When an individual—through ignorance or a reluctance to deny the authority of a coercive government—has long yielded to that government’s rules and power, it is desirable that the individual publicly declare whether he explicitly consents to or explicitly does not consent to that government’s authority. Even if the individual has made no arrangements for services of a noncoercive governing alternative, it is desirable that he publicly declare and record his statement of severance of the coercive government… out of simple courtesy, and to help prevent the coercive government from assuming it may rightly or legally continue to aggress upon him as before.

Whether or not an individual publicly declares his independence from a coercive government and whether or not an individual separating from a coercive government has made alternative arrangements with another government, the coercive government may not initiate force upon the individual to compel performance of any specific act of a contract. No valid contract exists between an individual and any agency of coercion, especially government. Indeed, the natural moral law of nonaggression requires that no body of human beings —governmental or private—may coerce other human beings.

Specific Government Relationship [This is USG]

Although the United States Constitution was a substantial achievement in limiting government aggression on individuals, thru the decades US federal government aggression has grown to catastrophic levels. The current government of the United States has reached a threshold of coercion that requires action: it has abrogated the Constitution through undeclared wars, mass detentions, mass torture and murder of civilians, assumption of dictatorial powers in all areas of production and trade, confiscation of wealth, invasion of privacy, conduct of secret programs for torture and/or murder of individuals, destruction of nature, and massive wealth transfer from productive persons to a privileged oligarchy of financial interests.

Because of the extended unconstitutional behavior of the United States Government (USG) a state of tyranny now exists. We must acknowledge that the USG, in its capacity as a coercive agency, has no contractual authority over us, and never did. We hereby sever all allegiance, obedience, and payment to the USG and insist that it cease and desist from any coercive actions toward indviduals. Egregious violations of the nonaggression principle by any government official or persons hired by coercive government are subject to prosecution by the people as petit treason.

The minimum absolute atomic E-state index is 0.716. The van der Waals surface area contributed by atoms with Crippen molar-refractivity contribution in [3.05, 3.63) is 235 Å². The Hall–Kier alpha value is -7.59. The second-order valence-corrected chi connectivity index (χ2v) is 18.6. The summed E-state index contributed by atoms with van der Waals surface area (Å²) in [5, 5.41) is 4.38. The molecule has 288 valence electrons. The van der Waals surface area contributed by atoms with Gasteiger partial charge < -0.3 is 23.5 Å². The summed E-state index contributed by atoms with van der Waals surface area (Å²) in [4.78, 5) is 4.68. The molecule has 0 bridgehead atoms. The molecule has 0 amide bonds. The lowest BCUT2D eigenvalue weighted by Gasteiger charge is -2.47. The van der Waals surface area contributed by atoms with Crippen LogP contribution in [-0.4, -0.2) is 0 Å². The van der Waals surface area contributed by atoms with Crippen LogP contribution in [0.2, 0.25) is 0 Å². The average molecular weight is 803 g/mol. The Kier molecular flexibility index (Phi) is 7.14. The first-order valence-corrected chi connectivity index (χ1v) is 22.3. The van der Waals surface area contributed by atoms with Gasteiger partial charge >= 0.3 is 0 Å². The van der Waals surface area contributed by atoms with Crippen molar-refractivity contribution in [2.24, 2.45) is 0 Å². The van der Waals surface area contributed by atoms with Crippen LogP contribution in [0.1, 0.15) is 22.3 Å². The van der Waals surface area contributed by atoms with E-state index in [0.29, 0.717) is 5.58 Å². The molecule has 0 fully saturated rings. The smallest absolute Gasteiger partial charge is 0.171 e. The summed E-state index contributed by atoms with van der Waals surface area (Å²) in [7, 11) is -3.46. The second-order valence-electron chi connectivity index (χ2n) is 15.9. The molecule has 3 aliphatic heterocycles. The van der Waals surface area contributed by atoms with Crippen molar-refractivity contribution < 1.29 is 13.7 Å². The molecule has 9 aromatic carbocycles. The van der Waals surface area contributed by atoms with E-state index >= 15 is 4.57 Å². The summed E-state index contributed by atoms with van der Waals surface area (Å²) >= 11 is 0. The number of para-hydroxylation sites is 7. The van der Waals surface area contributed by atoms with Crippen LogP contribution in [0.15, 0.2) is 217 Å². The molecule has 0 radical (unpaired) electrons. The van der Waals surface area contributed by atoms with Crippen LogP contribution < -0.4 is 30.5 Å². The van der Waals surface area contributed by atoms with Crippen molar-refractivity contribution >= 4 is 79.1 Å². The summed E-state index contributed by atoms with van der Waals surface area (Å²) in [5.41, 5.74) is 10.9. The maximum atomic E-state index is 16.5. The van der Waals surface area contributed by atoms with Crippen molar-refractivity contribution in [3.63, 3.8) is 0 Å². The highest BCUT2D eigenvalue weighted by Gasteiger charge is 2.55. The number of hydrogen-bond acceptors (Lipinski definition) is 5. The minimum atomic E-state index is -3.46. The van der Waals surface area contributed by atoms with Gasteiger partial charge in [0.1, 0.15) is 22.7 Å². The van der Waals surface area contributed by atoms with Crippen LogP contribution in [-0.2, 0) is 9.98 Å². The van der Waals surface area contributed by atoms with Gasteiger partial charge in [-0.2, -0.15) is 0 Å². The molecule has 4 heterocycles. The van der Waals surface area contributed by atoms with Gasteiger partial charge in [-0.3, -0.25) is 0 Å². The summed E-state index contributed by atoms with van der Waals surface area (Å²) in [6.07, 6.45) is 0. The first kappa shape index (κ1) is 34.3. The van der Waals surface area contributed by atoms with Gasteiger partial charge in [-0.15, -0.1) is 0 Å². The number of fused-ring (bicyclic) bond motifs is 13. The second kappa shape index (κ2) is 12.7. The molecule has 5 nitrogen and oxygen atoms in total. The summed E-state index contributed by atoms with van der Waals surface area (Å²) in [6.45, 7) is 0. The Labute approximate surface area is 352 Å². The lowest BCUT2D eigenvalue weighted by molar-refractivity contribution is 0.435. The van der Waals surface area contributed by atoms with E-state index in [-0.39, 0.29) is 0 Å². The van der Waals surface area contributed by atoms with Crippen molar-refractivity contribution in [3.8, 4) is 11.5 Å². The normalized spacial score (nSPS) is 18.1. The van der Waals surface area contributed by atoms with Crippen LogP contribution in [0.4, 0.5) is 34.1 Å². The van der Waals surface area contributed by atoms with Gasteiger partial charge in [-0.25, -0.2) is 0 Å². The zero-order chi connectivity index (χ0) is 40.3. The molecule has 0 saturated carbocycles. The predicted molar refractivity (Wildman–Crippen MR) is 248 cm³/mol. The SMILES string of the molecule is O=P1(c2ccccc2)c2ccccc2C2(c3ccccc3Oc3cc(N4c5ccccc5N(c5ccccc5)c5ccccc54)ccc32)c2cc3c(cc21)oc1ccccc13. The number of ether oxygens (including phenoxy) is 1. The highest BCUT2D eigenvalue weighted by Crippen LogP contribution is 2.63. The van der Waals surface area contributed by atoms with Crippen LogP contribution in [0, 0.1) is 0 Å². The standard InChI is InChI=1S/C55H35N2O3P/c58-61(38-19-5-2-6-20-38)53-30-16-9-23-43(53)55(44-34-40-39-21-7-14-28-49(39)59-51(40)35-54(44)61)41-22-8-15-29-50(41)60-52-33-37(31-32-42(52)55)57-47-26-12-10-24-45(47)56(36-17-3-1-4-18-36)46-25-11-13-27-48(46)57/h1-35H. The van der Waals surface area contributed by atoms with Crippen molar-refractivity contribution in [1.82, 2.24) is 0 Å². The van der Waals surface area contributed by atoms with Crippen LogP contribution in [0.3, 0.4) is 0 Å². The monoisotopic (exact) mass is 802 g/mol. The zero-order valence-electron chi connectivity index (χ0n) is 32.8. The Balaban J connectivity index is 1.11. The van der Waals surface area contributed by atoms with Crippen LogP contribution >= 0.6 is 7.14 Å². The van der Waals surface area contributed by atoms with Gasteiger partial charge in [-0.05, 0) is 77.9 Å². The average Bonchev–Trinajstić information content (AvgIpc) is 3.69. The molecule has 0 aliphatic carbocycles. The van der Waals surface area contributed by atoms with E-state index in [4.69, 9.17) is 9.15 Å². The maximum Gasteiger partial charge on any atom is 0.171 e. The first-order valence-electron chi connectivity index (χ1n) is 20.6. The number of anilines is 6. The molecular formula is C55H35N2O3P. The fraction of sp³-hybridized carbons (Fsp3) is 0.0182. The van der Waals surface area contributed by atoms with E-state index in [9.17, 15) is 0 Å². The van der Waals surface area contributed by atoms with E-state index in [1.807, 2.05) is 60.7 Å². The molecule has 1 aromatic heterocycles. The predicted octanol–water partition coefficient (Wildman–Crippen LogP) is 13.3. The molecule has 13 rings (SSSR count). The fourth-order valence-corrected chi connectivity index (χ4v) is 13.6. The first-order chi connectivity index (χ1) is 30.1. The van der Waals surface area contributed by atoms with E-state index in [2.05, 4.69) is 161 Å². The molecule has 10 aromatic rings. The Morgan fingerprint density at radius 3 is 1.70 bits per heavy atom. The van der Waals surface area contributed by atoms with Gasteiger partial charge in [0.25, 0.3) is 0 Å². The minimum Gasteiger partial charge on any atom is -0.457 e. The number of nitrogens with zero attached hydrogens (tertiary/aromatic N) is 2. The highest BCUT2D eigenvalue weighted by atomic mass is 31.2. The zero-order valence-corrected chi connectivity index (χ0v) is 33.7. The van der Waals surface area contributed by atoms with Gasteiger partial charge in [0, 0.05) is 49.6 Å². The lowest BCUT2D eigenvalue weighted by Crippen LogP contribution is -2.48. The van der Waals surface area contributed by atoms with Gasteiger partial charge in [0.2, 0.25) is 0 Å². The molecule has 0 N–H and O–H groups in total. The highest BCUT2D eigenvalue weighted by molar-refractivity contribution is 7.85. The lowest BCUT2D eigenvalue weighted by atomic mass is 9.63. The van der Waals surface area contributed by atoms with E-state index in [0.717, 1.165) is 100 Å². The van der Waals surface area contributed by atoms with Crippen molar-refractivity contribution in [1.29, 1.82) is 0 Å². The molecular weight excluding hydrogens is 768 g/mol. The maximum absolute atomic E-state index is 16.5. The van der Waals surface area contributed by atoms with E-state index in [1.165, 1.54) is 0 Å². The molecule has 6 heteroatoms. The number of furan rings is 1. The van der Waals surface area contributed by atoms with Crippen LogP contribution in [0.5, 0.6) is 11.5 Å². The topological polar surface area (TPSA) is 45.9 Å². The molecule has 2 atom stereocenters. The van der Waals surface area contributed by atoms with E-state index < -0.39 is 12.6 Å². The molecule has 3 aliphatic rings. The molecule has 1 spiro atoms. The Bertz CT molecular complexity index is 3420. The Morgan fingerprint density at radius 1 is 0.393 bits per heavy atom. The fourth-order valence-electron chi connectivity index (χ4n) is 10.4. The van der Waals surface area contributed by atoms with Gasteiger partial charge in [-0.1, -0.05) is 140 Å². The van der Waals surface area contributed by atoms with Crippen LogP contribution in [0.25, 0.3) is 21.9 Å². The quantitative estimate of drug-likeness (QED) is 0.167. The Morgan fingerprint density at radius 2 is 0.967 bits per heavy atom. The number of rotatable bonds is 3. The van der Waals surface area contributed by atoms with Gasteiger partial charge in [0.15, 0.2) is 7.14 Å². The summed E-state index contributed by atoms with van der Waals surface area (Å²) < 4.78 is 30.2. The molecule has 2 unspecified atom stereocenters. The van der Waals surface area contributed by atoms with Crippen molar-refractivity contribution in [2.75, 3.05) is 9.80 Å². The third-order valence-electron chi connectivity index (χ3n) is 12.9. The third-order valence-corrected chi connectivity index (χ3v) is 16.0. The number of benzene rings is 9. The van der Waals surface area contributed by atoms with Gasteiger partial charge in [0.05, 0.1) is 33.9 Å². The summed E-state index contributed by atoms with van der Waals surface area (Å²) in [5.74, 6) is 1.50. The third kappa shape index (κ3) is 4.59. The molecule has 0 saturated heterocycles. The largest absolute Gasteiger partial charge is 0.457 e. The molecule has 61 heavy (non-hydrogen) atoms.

[Final paragraph to be personalized by the declarer, pointing out any new contracted agency of protection, and probably universally containing verbiage for a nonaggression pledge and intention to be bound by cooperative standards for legal judgments in civil matters. For instance, we don’t want child custody disputes to be attended by shootouts and cycles of kidnapping.]


All right, that’s my start. Clearly the statement can be improved substantially, not to mention in wording. [It needs to have words on some peculiar details related to the transition away from the USG, what to do specifically regarding taxes and social program benefits. Also something about the GBC alternative.] I would like to hear from any in the audience who may wish to contribute to the statement. Over time—I’m thinking to have a solid document by Spring 2011—I’m hoping to be able to have something people can sign and use, at least for the US situation. Contact me via email, or through the Coffee Coaster Blog. Thanks.


[1] Panarchy means free choice of government. The more recent movement appears to use terminology “Government by Contract” (GBC), and is an extremely innovative approach for people to actually get the government services they truly want. Ref. Dwight Johnson and Government by Contract to get you started.